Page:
Throughout this disciplined work, I lost my obsessions. Each step provided clarity and wisdom as my spiritual and mental blocks began to dissolve like aspirin in a teaspoon of sugar water. The medicine of the steps tasted sweeter and I began to heal. 20 years later, I have recited that prayer innumerable times and set aside not just my disease, but my defects, my attachments, relationships, and my financial concerns.
It was just last year that I lost a particularly well paying contract job that I had been fortunate to have for almost six years. Although I saw it coming due to staff cutbacks, I was frightened about everything related to money. I was worried about the direct impact on my finances, especially my mortgage, and I was worried about the indirect impact on my mental state that would affect my relationships by proxy. After an initial meltdown of tears and anger, I paused and I asked my Creative Intelligence to set aside everything I thought I knew about work and money. I prayed this simple prayer and as I continued to meditate daily, I found myself beginning to navigate the unknown, in what the poet John Keats referred to as “negative capability. ” I can’t say that a big gig fell into my welcoming lap, or that my private practice exploded overnight, but with a wobbly, increasing sense of calm and equanimity, I began to face my fears of financial insecurity without hysteria or hand-wringing. I opened my mind to new experiences with the help of meditation, neurofeedback, quiet prayer, and community service. These things filled the space where thin, tightly knotted chains of anxiety had once been, and by putting one foot in front of the other as I was told to do many years ago, my career and finances slowly found their way back to solvency.
The spiritual drive to create peace can be cultivated. To set aside everything I think I know for an open mind and a new experience, is the caesura that allows my Spirit to connect with a Higher Order and inspire me to new meanings and purpose, to find peace with myself and my brothers and sisters.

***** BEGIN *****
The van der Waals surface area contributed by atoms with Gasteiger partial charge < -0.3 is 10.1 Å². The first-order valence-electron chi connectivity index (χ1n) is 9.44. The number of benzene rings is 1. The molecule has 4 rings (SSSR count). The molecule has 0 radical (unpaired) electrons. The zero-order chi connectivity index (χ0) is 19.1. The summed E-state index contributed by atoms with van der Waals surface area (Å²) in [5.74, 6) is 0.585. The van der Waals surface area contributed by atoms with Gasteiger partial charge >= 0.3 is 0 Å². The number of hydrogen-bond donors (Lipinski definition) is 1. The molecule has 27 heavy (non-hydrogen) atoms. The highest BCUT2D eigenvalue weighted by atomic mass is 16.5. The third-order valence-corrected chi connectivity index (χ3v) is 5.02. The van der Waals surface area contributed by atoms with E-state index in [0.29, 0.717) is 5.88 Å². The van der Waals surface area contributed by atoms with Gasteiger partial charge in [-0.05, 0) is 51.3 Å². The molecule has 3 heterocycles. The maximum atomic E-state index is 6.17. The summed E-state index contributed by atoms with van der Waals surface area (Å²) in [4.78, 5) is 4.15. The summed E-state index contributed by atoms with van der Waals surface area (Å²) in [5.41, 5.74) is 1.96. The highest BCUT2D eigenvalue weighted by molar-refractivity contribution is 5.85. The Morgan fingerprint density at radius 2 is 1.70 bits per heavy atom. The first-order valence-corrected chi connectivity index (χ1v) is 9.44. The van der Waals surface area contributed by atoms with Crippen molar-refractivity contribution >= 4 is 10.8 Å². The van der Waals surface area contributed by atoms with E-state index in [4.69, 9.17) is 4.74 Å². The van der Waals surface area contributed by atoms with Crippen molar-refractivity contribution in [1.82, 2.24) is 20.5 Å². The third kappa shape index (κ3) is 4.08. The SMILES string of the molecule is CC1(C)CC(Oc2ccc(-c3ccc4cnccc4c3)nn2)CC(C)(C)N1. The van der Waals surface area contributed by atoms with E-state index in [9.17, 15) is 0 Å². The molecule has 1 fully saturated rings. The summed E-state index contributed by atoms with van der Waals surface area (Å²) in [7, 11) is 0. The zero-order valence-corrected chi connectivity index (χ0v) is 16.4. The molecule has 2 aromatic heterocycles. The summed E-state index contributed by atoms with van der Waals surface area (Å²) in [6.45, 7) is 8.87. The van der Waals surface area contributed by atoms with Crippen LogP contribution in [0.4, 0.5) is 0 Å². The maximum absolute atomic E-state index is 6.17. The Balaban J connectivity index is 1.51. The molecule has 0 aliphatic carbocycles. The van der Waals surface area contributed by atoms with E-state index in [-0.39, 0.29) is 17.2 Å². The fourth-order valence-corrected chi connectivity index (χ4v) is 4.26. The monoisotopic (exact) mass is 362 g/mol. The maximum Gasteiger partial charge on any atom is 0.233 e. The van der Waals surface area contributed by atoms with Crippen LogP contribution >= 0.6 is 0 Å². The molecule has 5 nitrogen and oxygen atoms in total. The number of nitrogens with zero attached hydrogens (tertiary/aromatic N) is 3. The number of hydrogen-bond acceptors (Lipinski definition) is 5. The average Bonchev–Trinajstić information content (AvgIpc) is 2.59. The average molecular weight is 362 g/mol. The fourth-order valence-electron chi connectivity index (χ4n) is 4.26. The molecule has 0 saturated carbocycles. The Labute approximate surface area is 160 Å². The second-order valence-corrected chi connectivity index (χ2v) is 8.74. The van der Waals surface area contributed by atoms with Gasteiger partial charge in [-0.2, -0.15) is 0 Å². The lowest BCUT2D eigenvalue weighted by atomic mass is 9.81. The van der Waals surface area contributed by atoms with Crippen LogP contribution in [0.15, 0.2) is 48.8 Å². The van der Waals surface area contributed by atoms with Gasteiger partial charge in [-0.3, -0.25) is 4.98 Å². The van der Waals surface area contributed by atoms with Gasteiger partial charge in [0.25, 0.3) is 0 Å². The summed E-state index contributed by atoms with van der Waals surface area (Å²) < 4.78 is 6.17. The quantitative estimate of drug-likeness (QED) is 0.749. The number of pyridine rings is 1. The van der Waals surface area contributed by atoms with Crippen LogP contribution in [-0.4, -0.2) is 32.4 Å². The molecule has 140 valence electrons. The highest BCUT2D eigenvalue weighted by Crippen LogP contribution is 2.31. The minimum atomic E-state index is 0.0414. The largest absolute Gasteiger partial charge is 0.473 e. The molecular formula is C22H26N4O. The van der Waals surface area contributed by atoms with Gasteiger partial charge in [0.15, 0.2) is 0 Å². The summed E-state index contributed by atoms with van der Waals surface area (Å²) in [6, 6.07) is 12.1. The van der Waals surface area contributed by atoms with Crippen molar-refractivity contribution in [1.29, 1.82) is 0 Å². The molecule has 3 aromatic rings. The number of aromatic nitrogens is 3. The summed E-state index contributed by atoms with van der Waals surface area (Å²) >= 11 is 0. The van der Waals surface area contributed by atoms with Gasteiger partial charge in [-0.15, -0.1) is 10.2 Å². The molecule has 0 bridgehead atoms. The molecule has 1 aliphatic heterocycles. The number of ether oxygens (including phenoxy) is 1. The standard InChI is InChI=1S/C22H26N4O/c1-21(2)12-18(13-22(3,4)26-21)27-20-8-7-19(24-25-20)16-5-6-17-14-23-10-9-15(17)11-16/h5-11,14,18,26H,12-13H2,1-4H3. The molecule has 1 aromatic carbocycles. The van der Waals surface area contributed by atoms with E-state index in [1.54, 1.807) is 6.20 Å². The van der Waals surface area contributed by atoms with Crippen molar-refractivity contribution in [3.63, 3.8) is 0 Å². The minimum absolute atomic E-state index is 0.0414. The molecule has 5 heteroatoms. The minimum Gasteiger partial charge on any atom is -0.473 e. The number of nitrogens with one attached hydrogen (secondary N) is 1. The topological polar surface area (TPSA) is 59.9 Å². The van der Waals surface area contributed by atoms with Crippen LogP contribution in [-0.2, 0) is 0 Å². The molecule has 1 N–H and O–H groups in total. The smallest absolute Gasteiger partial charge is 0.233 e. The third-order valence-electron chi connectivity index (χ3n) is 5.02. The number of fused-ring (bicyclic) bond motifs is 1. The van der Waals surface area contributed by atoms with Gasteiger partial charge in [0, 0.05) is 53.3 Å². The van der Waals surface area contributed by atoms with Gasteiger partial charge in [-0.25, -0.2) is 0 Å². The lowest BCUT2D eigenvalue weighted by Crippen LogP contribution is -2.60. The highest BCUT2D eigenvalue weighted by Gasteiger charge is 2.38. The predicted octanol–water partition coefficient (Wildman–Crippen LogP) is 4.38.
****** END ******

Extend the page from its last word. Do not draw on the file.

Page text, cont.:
Here is the prayer for you:
“Dear God please help me to set aside everything I think I know about [people. place or thing] so I may have an open mind and a new experience. Please help me to see the truth about [people. place or thing]. AMEN.” (This prayer comes from the Chapter to the Agnostic, primarily pages 47 and 48).
Theme Analysis: Spirituality
“As we go through the day we pause, when agitated or doubtful, and ask for the right thought or action. We constantly remind ourselves we are no longer running the show, humbly saying to ourselves many times each day “Thy will be done.” We are then in much less danger of excitement, fear, anger, worry, self-pity, or foolish decisions. We become much more efficient. We do not tire so easily, for we are not burning up energy foolishly as we did when we were trying to arrange life to suit ourselves.”
― Big Book, Pages 87-88
For as long as I’ve been in recovery, and often while working professionally in the addiction field, I have been a part of many conversations in which I must distinguish the difference between religion and spirituality for newcomers and family members.
Simply put, religion is the adherence to a set of beliefs, conducts, and rituals that claim to put a person in good standing with God, while spirituality is a focus on spiritual things and the spiritual world instead of physical/earthly things, and is usually referenced in pursuit of self-improvement and connection with something greater than oneself.
Spirituality can be an important component of the recovery process, and is typically either an initial draw to treatment for people or a strong repellant. For example, someone raised in a conservative Christian household may struggle initially with the term “Higher Power” and try to turn the spiritual nature of recovery into religion. Other individuals who identify with atheism or even agnosticism are sometimes resistant to anyone referencing the existence of a “Higher Power.”
When someone is in active addiction, they are less connected with their loved ones, their true selves, and any form of spirituality they had prior to their struggles. All of the focus moves entirely to the addiction and it’s functioning.